How do we tighten an economy addicted to stimulus?
Samuel Gee, News Editor
14 Sep 2016, 12:06 p.m.
Once again, the Fed have refused to commit to increasing interest rates, despite making all the right noises in the lead up to their latest meeting.
This could come as good news to stock markets, which have become dependent on cheap money to keep them afloat.
Loose monetary policies such as quantitative easing and lower interest rates were intended to stimulate growth by increasing the money supply and making it easier for banks and private individuals to borrow money- thus making it easier to spend.
However it has simply not worked.
While the central bank tactic of using cash injections to buy assets has allowed stock markets to function, most economies have failed to grow to any meaningful extent and many are showing signs of slowing. In the meantime, low interest rates are making saving difficult for private investors.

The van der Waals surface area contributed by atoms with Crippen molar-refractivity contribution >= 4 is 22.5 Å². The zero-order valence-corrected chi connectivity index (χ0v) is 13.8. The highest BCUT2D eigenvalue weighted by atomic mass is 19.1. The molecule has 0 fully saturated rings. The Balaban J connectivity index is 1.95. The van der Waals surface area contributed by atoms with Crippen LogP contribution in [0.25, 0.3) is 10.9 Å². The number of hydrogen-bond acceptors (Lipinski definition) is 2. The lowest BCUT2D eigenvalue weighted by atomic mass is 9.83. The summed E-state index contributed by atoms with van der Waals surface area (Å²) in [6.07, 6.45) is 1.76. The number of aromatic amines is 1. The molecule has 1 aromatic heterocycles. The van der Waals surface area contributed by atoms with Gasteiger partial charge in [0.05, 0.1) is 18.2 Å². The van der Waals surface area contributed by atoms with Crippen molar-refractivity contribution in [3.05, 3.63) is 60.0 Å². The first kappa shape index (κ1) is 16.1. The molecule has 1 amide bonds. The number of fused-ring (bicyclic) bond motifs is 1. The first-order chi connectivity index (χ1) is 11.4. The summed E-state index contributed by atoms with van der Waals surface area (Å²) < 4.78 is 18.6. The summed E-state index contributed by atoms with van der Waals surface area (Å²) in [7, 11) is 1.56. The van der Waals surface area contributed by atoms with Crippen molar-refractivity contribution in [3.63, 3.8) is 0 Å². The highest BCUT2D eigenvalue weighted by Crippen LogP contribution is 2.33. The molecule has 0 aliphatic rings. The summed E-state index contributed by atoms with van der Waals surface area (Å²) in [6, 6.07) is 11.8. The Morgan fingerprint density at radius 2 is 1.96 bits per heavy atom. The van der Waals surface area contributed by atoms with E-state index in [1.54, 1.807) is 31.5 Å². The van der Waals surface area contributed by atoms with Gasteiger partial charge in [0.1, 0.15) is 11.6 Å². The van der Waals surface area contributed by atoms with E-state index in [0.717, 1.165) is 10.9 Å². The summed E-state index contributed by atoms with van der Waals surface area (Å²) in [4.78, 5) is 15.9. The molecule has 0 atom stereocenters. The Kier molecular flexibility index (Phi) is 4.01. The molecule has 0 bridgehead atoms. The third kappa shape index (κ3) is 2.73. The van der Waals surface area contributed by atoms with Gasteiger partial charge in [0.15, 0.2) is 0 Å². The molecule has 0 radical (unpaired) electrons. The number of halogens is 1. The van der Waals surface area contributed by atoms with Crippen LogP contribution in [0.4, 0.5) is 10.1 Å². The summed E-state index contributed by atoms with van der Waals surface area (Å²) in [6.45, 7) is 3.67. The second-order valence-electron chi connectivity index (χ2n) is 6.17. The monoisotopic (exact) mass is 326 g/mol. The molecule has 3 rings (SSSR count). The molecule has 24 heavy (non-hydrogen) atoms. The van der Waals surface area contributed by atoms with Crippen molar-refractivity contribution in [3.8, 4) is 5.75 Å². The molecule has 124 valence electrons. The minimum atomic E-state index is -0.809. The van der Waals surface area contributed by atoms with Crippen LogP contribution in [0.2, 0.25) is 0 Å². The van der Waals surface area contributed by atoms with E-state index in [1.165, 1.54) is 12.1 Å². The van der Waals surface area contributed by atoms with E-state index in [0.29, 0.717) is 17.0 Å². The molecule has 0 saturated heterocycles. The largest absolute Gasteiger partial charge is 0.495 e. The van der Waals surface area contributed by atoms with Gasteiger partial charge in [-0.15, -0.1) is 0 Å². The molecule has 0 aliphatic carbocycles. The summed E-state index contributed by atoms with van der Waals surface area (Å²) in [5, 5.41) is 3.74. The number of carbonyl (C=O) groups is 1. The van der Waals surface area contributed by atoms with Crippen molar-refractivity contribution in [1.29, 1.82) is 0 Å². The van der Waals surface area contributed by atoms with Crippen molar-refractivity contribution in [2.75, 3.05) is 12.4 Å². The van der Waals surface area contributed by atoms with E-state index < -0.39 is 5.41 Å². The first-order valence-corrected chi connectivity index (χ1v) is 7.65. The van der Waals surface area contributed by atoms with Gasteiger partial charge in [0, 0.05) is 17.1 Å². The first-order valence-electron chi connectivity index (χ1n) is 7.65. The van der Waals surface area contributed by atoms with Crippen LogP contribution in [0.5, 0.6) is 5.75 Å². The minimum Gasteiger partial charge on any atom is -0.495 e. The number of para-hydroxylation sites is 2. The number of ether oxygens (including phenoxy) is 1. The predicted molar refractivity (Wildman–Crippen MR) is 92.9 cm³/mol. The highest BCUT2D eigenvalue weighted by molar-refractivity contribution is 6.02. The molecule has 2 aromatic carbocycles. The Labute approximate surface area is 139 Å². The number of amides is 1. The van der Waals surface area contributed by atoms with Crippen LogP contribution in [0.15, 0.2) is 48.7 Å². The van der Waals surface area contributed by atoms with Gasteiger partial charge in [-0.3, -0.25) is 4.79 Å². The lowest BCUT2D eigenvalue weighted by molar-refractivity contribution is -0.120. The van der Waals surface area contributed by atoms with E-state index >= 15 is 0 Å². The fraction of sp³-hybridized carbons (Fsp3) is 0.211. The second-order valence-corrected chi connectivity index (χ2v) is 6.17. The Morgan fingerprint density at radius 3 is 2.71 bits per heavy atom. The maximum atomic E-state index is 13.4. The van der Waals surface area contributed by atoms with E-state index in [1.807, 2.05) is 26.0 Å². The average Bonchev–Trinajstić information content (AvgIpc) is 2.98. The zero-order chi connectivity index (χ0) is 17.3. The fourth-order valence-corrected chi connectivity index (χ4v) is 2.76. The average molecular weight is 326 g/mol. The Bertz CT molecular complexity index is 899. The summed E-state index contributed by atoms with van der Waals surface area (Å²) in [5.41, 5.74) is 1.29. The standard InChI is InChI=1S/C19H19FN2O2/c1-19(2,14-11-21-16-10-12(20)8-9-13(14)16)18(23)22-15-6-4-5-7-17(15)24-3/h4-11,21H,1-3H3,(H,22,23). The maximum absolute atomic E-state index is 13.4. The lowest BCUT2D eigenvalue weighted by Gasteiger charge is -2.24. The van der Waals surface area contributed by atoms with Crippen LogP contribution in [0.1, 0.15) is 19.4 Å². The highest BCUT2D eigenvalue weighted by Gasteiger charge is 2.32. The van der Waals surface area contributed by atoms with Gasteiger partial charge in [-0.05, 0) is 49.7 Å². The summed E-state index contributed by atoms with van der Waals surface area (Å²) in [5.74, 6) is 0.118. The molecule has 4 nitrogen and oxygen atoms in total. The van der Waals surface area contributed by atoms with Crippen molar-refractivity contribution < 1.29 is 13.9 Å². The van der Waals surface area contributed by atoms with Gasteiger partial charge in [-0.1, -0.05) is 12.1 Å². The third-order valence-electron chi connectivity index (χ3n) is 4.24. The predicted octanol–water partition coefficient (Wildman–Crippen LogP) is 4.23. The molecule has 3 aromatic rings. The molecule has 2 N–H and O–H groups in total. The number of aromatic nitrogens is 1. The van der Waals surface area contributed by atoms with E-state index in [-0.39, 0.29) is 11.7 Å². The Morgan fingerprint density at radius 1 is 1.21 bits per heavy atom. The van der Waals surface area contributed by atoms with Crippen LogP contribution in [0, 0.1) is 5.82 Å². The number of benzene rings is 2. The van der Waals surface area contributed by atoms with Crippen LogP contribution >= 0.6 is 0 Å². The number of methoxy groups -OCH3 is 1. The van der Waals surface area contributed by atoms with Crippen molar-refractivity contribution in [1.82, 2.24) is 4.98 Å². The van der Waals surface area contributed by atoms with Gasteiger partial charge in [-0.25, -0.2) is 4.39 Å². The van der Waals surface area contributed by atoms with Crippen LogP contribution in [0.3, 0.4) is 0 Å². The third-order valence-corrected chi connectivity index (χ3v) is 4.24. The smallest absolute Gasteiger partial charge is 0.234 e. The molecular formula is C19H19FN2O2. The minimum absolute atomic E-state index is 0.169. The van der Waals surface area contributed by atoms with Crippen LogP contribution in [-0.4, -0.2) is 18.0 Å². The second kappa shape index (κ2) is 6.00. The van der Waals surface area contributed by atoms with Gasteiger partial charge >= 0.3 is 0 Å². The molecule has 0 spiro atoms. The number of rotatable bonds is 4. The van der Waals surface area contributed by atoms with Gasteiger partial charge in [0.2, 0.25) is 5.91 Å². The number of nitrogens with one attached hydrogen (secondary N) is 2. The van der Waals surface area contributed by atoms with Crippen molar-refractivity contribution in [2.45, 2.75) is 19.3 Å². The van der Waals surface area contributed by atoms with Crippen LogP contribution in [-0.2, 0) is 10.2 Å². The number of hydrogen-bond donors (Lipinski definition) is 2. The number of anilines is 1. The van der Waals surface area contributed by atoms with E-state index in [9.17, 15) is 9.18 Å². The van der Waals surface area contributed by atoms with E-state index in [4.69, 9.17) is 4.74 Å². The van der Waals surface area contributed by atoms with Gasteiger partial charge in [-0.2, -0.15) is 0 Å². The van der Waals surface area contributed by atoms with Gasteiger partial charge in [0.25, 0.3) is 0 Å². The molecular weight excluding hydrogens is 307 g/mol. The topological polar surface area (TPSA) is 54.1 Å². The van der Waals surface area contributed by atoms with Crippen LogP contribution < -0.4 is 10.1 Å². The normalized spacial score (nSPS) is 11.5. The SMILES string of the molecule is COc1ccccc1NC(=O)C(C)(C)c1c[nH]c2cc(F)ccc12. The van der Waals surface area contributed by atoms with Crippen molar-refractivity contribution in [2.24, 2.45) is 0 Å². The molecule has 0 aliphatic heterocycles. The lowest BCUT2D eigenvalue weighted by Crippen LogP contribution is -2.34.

With the Federal Reserve and other central banks seemingly unsure as to what to do next, the markets look set to remain unstable. We appear to have found ourselves in a situation whereby stock markets have become dependent on the same monetary policies that damage growth by devaluing of our currencies and damage our ability to save. The banks know that increasing interest rates are essential for normalising the economy but at the same time could tip us into even greater trouble.
The UK economy has found itself in a position where the money supply is expanding – an indication that interest rates should be raised and QE halted in order to avoid hyperinflation. But at what cost? Any indication of the end of QE at the moment seems to send stock markets into a sell-off panic.
One asset that continues to thrive amidst all this confusion is precious metals. In 2016 the values of gold and silver have risen by 40% (£284/ troy ounce) and 55% (£5.12/ troy ounce) respectively.